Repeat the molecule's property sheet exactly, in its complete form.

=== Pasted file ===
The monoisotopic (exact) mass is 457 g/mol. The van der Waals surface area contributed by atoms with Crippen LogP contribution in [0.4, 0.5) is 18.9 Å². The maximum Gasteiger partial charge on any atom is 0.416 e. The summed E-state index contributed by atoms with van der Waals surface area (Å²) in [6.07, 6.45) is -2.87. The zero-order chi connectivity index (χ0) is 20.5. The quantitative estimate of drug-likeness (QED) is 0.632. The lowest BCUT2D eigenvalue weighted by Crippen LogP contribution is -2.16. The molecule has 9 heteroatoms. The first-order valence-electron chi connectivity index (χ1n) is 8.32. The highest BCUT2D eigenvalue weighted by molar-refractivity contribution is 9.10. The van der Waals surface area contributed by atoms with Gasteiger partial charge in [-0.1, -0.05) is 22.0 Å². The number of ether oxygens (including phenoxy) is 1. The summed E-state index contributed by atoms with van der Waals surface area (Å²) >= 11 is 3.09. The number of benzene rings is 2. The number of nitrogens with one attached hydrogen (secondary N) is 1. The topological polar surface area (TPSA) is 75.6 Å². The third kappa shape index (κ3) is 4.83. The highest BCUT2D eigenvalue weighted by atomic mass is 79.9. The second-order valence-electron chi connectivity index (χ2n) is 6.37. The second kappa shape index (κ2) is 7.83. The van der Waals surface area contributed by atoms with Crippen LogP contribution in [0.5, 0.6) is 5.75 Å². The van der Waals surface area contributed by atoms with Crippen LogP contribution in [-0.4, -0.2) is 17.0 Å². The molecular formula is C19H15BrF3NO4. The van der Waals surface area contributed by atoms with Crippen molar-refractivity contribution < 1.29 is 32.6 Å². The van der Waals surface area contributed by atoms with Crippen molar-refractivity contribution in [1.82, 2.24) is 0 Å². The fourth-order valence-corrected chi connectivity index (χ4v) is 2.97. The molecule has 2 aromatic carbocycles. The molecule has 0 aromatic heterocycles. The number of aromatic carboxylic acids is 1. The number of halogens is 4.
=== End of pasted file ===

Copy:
The monoisotopic (exact) mass is 457 g/mol. The van der Waals surface area contributed by atoms with Crippen LogP contribution in [0.4, 0.5) is 18.9 Å². The maximum Gasteiger partial charge on any atom is 0.416 e. The summed E-state index contributed by atoms with van der Waals surface area (Å²) in [6.07, 6.45) is -2.87. The zero-order chi connectivity index (χ0) is 20.5. The quantitative estimate of drug-likeness (QED) is 0.632. The lowest BCUT2D eigenvalue weighted by Crippen LogP contribution is -2.16. The molecule has 9 heteroatoms. The first-order valence-electron chi connectivity index (χ1n) is 8.32. The highest BCUT2D eigenvalue weighted by molar-refractivity contribution is 9.10. The van der Waals surface area contributed by atoms with Gasteiger partial charge in [-0.1, -0.05) is 22.0 Å². The number of ether oxygens (including phenoxy) is 1. The summed E-state index contributed by atoms with van der Waals surface area (Å²) >= 11 is 3.09. The number of benzene rings is 2. The number of nitrogens with one attached hydrogen (secondary N) is 1. The topological polar surface area (TPSA) is 75.6 Å². The third kappa shape index (κ3) is 4.83. The highest BCUT2D eigenvalue weighted by atomic mass is 79.9. The second-order valence-electron chi connectivity index (χ2n) is 6.37. The second kappa shape index (κ2) is 7.83. The van der Waals surface area contributed by atoms with Crippen LogP contribution in [0.5, 0.6) is 5.75 Å². The van der Waals surface area contributed by atoms with Crippen LogP contribution in [-0.4, -0.2) is 17.0 Å². The molecular formula is C19H15BrF3NO4. The van der Waals surface area contributed by atoms with Crippen molar-refractivity contribution < 1.29 is 32.6 Å². The van der Waals surface area contributed by atoms with Crippen molar-refractivity contribution in [1.82, 2.24) is 0 Å². The fourth-order valence-corrected chi connectivity index (χ4v) is 2.97. The molecule has 2 aromatic carbocycles. The molecule has 0 aromatic heterocycles. The number of aromatic carboxylic acids is 1. The number of halogens is 4.